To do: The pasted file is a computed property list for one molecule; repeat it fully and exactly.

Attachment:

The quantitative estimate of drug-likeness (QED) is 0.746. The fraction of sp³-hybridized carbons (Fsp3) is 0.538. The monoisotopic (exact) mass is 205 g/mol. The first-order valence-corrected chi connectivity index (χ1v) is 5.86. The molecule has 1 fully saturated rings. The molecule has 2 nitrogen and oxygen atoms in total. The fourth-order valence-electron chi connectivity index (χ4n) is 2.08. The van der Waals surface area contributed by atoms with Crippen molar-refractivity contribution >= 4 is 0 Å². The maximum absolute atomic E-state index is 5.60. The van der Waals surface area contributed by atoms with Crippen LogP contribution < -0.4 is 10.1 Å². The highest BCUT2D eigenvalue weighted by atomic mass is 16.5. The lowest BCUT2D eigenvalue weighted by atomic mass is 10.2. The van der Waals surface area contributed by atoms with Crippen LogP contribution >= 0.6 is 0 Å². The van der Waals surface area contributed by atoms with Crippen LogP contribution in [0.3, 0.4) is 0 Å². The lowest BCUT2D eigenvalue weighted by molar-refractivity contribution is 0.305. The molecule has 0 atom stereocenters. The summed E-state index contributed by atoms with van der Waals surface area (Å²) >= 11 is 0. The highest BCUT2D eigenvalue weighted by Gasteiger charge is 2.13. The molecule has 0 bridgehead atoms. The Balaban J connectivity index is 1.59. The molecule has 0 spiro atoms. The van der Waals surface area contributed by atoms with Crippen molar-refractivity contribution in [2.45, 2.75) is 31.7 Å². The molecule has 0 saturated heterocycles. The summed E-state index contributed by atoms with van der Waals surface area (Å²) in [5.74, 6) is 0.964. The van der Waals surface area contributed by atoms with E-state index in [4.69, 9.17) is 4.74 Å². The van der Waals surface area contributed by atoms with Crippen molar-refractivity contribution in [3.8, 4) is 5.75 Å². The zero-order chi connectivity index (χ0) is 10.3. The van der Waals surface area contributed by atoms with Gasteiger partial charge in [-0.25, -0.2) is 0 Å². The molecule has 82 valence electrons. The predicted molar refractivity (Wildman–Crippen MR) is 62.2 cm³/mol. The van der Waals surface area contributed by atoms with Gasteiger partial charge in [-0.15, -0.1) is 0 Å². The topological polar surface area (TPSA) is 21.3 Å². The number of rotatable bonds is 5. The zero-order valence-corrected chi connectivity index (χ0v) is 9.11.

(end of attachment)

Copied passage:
The quantitative estimate of drug-likeness (QED) is 0.746. The fraction of sp³-hybridized carbons (Fsp3) is 0.538. The monoisotopic (exact) mass is 205 g/mol. The first-order valence-corrected chi connectivity index (χ1v) is 5.86. The molecule has 1 fully saturated rings. The molecule has 2 nitrogen and oxygen atoms in total. The fourth-order valence-electron chi connectivity index (χ4n) is 2.08. The van der Waals surface area contributed by atoms with Crippen molar-refractivity contribution >= 4 is 0 Å². The maximum absolute atomic E-state index is 5.60. The van der Waals surface area contributed by atoms with Crippen LogP contribution < -0.4 is 10.1 Å². The highest BCUT2D eigenvalue weighted by atomic mass is 16.5. The lowest BCUT2D eigenvalue weighted by atomic mass is 10.2. The van der Waals surface area contributed by atoms with Crippen LogP contribution >= 0.6 is 0 Å². The van der Waals surface area contributed by atoms with Crippen LogP contribution in [0.3, 0.4) is 0 Å². The lowest BCUT2D eigenvalue weighted by molar-refractivity contribution is 0.305. The molecule has 0 atom stereocenters. The summed E-state index contributed by atoms with van der Waals surface area (Å²) >= 11 is 0. The highest BCUT2D eigenvalue weighted by Gasteiger charge is 2.13. The molecule has 0 bridgehead atoms. The Balaban J connectivity index is 1.59. The molecule has 0 spiro atoms. The van der Waals surface area contributed by atoms with Crippen molar-refractivity contribution in [2.45, 2.75) is 31.7 Å². The molecule has 0 saturated heterocycles. The summed E-state index contributed by atoms with van der Waals surface area (Å²) in [5.74, 6) is 0.964. The van der Waals surface area contributed by atoms with E-state index in [4.69, 9.17) is 4.74 Å². The van der Waals surface area contributed by atoms with Crippen molar-refractivity contribution in [3.8, 4) is 5.75 Å². The zero-order chi connectivity index (χ0) is 10.3. The van der Waals surface area contributed by atoms with Gasteiger partial charge in [-0.25, -0.2) is 0 Å². The molecule has 82 valence electrons. The predicted molar refractivity (Wildman–Crippen MR) is 62.2 cm³/mol. The van der Waals surface area contributed by atoms with Gasteiger partial charge in [-0.15, -0.1) is 0 Å². The topological polar surface area (TPSA) is 21.3 Å². The number of rotatable bonds is 5. The zero-order valence-corrected chi connectivity index (χ0v) is 9.11.